Fire and building safety of the factories has been a major concern for most stakeholders. Although there have been improvements in the recent years in terms of stricter regulations and enforcement of the law, continuous training is still needed to raise awareness on safety and increase knowledge of accident prevention.  FWF has strengthened the dialogue with its stakeholders on the specific risks and maintains close contact with the Accord for Fire and Building Safety in Bangladesh.

Addition to the general requirements in the Code of Labour Practices, FWF members sourcing from Bangladesh are expected to follow the  Enhanced monitoring programme Bangladesh (2014) .
For more information about Bangladesh, please download the FWF’s Bangladesh Country Study.

Ensuring the building and fire safety of factories remains a major area requiring focus. Other important areas for improvement include prevention of child labour, protection of women workers’ safety, prevention of harassment at work, addressing unauthorised subcontracting, issuing of identity cards, providing job contracts to all workers, weekly holidays, regular payment of wages, limitation of night work by female workers and maternity leave.

FWF has been active in Bangladesh since 2006. Bangladesh is one of the major garment exporting countries. In light of the gravity of the problems concerning labour standards, FWF has marked Bangladesh as one of the priority countries for the years to come.

The country plan outlines areas of focus for each year’s work. FWF’s 2014 country plan for Bangladesh can be downloaded here.

 FWF’s Bangladesh Country Study is also available for download.

You can also email our verification coordinator responsible for Bangladesh, Koen Oosterom for futher questions.


  1. FWF active since: 2006
  2. Complaints handler: yes
  3. Audit teams: 2
  4. FWF affiliates sourcing: 16
  5. Number of suppliers: 255
  6. Human development rank: 142
  7. Minimum wage: 5300 BDT = 66 US$
  8. GDP per capita per year (PPP$): 2,364
  9. Income equality value (Gini): 32,1
  10. Population below 1.25$/day: 43,3%
  11. Rule of law: 22,7%
  12. Global Gender Gap Index: 68
  13. Child labour (5-14 years): 13%
  14. Wage equality for similar work rank: 115
  15. Trade union situation


Resources related to Bangladesh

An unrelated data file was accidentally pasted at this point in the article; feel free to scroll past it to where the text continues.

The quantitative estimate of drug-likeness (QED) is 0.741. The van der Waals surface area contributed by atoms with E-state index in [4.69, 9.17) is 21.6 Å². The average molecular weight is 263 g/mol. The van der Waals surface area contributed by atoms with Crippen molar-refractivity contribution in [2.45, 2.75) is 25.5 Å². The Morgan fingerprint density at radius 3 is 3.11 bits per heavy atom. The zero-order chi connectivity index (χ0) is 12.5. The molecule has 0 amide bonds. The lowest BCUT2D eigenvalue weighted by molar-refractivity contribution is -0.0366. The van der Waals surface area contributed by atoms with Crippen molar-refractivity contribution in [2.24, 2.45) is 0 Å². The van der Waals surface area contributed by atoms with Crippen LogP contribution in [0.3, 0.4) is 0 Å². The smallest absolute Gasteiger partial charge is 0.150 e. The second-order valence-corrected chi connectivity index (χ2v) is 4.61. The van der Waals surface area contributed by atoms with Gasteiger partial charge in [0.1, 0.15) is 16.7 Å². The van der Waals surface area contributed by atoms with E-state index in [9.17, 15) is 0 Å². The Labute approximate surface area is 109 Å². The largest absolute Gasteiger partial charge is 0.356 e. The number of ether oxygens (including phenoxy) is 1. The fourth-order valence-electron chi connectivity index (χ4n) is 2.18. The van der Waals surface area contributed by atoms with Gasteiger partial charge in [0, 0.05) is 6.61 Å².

Bangladesh Country Study 2016

Bangladesh Country Study 2016 Read more about the current situation date: 21/12/2016Read more

Bangladesh Country Plan 2014

Bangladesh Country Plan 2014 Read more about the work of FWF in Ban date: 21/12/2011Read more

Bangladesh Enhanced Monitoring Programme 2014

Bangladesh Enhanced Monitoring Programme 2014 Read more about the B date: 05/07/2012Read more

FWF Bangladesh Fire and Building Safety 2013

Fair Wear Foundation's framework on Fire and Building Safety in Bang date: 21/12/2011Read more

Bangladesh Complaint Fristads Kansas Schijvens February 2016

Final report of complaint at a factory supplying Fristad Kansas & date: 11/05/2016Read more

Bangladesh Complaint Fristad Kansas Sols January 2016

Final report of complaint in Bangladesh at factory that supplies Fri date: 11/05/2016Read more

Bangladesh Complaint Stanley and Stella February 2015

Intermediate report of complaint in Bangladesh at a factory supplyin date: 15/02/2015Read more

Bangladesh Complaint Continental January 2015

Intermediate report of a complaint at a factory supplying Continenta date: 15/02/2015Read more

Bangladesh Complaint Takko August 2013

Final report of complaint in Bangladesh at factory that supplies Tak date: 26/02/2013Read more

Bangladesh Complaint Takko August 2014

Final report of complaint in Bangladesh at factory that supplies Tak date: 28/03/2014Read more

Bangladesh Complaint Takko August 2014 (2)

Final Report of Complaint in Bangladesh at factory that supplies Tak date: 28/03/2014Read more

Bangladesh Complaint Takko August 2014 (3)

Final report of complaint in Bangladesh at factory that supplies Tak date: 28/03/2014Read more

Bangladesh Complaint Kwintet October 2013

Final report of complaint in Bangladesh at factory that supplies Kwi date: 26/02/2013Read more


Projects in Bangladesh

Workplace Education Programme

FWF members aim for more than participating in auditing. FWF’s Workplace Education Programme (WEP) provides short, targeted onsite training for managers, supervisors and workers. The training aims to raise awareness about the various labour standards and effective methods for communicating about problems and resolving disputes. Managers, supervisors and workers also learn about FWF’s complaints mechanism.

Go to WEP


Here you can see the latest news from FWF’s work in Bangladesh